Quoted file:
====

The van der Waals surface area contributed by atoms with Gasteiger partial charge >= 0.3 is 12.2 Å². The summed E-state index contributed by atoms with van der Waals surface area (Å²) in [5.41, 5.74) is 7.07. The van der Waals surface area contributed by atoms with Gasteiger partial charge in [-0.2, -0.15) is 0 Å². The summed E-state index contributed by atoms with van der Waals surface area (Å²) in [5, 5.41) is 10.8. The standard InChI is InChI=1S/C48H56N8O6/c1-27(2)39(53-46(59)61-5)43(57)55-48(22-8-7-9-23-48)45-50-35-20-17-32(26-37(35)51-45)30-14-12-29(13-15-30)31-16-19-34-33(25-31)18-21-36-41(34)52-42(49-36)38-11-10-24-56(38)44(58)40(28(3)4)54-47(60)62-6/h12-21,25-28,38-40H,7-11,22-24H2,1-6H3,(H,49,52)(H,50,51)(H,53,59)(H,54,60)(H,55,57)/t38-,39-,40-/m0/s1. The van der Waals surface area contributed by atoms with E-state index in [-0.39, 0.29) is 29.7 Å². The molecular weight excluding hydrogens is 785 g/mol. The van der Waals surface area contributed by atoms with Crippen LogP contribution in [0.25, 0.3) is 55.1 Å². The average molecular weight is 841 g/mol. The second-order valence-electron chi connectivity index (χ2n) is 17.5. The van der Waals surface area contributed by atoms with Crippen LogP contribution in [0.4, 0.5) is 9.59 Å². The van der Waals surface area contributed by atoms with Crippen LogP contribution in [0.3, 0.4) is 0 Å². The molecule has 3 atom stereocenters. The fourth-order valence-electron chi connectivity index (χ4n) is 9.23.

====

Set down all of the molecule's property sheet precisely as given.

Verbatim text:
The van der Waals surface area contributed by atoms with Gasteiger partial charge >= 0.3 is 12.2 Å². The summed E-state index contributed by atoms with van der Waals surface area (Å²) in [5.41, 5.74) is 7.07. The van der Waals surface area contributed by atoms with Gasteiger partial charge in [-0.2, -0.15) is 0 Å². The summed E-state index contributed by atoms with van der Waals surface area (Å²) in [5, 5.41) is 10.8. The standard InChI is InChI=1S/C48H56N8O6/c1-27(2)39(53-46(59)61-5)43(57)55-48(22-8-7-9-23-48)45-50-35-20-17-32(26-37(35)51-45)30-14-12-29(13-15-30)31-16-19-34-33(25-31)18-21-36-41(34)52-42(49-36)38-11-10-24-56(38)44(58)40(28(3)4)54-47(60)62-6/h12-21,25-28,38-40H,7-11,22-24H2,1-6H3,(H,49,52)(H,50,51)(H,53,59)(H,54,60)(H,55,57)/t38-,39-,40-/m0/s1. The van der Waals surface area contributed by atoms with E-state index in [-0.39, 0.29) is 29.7 Å². The molecular weight excluding hydrogens is 785 g/mol. The van der Waals surface area contributed by atoms with Crippen LogP contribution in [0.25, 0.3) is 55.1 Å². The average molecular weight is 841 g/mol. The second-order valence-electron chi connectivity index (χ2n) is 17.5. The van der Waals surface area contributed by atoms with Crippen LogP contribution in [0.4, 0.5) is 9.59 Å². The van der Waals surface area contributed by atoms with Crippen LogP contribution in [0.3, 0.4) is 0 Å². The molecule has 3 atom stereocenters. The fourth-order valence-electron chi connectivity index (χ4n) is 9.23.